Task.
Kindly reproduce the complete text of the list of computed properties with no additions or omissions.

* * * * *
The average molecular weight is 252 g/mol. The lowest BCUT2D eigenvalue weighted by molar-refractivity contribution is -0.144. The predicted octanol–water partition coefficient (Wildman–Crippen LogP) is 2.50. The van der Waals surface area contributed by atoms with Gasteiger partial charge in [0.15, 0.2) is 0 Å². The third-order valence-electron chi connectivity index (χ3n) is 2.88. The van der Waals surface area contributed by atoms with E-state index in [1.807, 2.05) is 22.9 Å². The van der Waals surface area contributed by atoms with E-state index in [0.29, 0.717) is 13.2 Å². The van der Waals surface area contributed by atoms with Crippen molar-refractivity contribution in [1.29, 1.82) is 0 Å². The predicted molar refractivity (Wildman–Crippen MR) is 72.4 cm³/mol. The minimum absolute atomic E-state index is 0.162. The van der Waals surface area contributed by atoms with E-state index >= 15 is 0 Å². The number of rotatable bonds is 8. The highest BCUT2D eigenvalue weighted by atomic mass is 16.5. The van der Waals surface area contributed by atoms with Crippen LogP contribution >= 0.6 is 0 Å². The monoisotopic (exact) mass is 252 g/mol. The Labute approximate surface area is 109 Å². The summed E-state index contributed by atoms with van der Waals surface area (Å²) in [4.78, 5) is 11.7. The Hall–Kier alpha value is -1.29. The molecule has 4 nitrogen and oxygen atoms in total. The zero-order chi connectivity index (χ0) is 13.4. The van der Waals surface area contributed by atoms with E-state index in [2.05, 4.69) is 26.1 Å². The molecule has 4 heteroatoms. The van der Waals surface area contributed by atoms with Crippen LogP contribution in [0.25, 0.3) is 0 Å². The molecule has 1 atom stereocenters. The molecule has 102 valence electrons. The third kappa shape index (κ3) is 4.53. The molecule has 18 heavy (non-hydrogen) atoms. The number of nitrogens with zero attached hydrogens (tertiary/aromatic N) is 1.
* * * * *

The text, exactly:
The average molecular weight is 252 g/mol. The lowest BCUT2D eigenvalue weighted by molar-refractivity contribution is -0.144. The predicted octanol–water partition coefficient (Wildman–Crippen LogP) is 2.50. The van der Waals surface area contributed by atoms with Gasteiger partial charge in [0.15, 0.2) is 0 Å². The third-order valence-electron chi connectivity index (χ3n) is 2.88. The van der Waals surface area contributed by atoms with E-state index in [1.807, 2.05) is 22.9 Å². The van der Waals surface area contributed by atoms with E-state index in [0.29, 0.717) is 13.2 Å². The van der Waals surface area contributed by atoms with Crippen molar-refractivity contribution in [1.29, 1.82) is 0 Å². The predicted molar refractivity (Wildman–Crippen MR) is 72.4 cm³/mol. The minimum absolute atomic E-state index is 0.162. The van der Waals surface area contributed by atoms with E-state index >= 15 is 0 Å². The number of rotatable bonds is 8. The highest BCUT2D eigenvalue weighted by atomic mass is 16.5. The van der Waals surface area contributed by atoms with Crippen LogP contribution >= 0.6 is 0 Å². The monoisotopic (exact) mass is 252 g/mol. The Labute approximate surface area is 109 Å². The summed E-state index contributed by atoms with van der Waals surface area (Å²) in [4.78, 5) is 11.7. The Hall–Kier alpha value is -1.29. The molecule has 4 nitrogen and oxygen atoms in total. The zero-order chi connectivity index (χ0) is 13.4. The van der Waals surface area contributed by atoms with E-state index in [2.05, 4.69) is 26.1 Å². The molecule has 4 heteroatoms. The van der Waals surface area contributed by atoms with Crippen LogP contribution in [0.25, 0.3) is 0 Å². The molecule has 1 atom stereocenters. The molecule has 102 valence electrons. The third kappa shape index (κ3) is 4.53. The molecule has 18 heavy (non-hydrogen) atoms. The number of nitrogens with zero attached hydrogens (tertiary/aromatic N) is 1.